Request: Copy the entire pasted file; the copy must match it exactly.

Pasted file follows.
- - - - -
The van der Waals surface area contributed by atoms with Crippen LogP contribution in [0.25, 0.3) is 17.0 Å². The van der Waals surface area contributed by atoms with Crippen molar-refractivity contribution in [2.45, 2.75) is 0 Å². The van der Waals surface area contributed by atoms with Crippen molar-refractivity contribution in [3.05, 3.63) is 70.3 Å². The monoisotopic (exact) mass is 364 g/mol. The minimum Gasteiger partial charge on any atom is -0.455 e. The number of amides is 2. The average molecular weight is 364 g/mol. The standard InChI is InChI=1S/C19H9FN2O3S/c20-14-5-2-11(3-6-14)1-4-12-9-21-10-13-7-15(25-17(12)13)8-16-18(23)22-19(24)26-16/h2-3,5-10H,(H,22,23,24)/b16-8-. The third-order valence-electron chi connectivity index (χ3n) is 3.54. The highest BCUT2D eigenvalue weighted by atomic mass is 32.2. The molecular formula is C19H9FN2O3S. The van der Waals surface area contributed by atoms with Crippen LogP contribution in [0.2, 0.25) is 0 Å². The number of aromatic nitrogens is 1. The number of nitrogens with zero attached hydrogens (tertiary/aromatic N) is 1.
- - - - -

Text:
The van der Waals surface area contributed by atoms with Crippen LogP contribution in [0.25, 0.3) is 17.0 Å². The van der Waals surface area contributed by atoms with Crippen molar-refractivity contribution in [2.45, 2.75) is 0 Å². The van der Waals surface area contributed by atoms with Crippen molar-refractivity contribution in [3.05, 3.63) is 70.3 Å². The monoisotopic (exact) mass is 364 g/mol. The minimum Gasteiger partial charge on any atom is -0.455 e. The number of amides is 2. The average molecular weight is 364 g/mol. The standard InChI is InChI=1S/C19H9FN2O3S/c20-14-5-2-11(3-6-14)1-4-12-9-21-10-13-7-15(25-17(12)13)8-16-18(23)22-19(24)26-16/h2-3,5-10H,(H,22,23,24)/b16-8-. The third-order valence-electron chi connectivity index (χ3n) is 3.54. The highest BCUT2D eigenvalue weighted by atomic mass is 32.2. The molecular formula is C19H9FN2O3S. The van der Waals surface area contributed by atoms with Crippen LogP contribution in [0.2, 0.25) is 0 Å². The number of aromatic nitrogens is 1. The number of nitrogens with zero attached hydrogens (tertiary/aromatic N) is 1.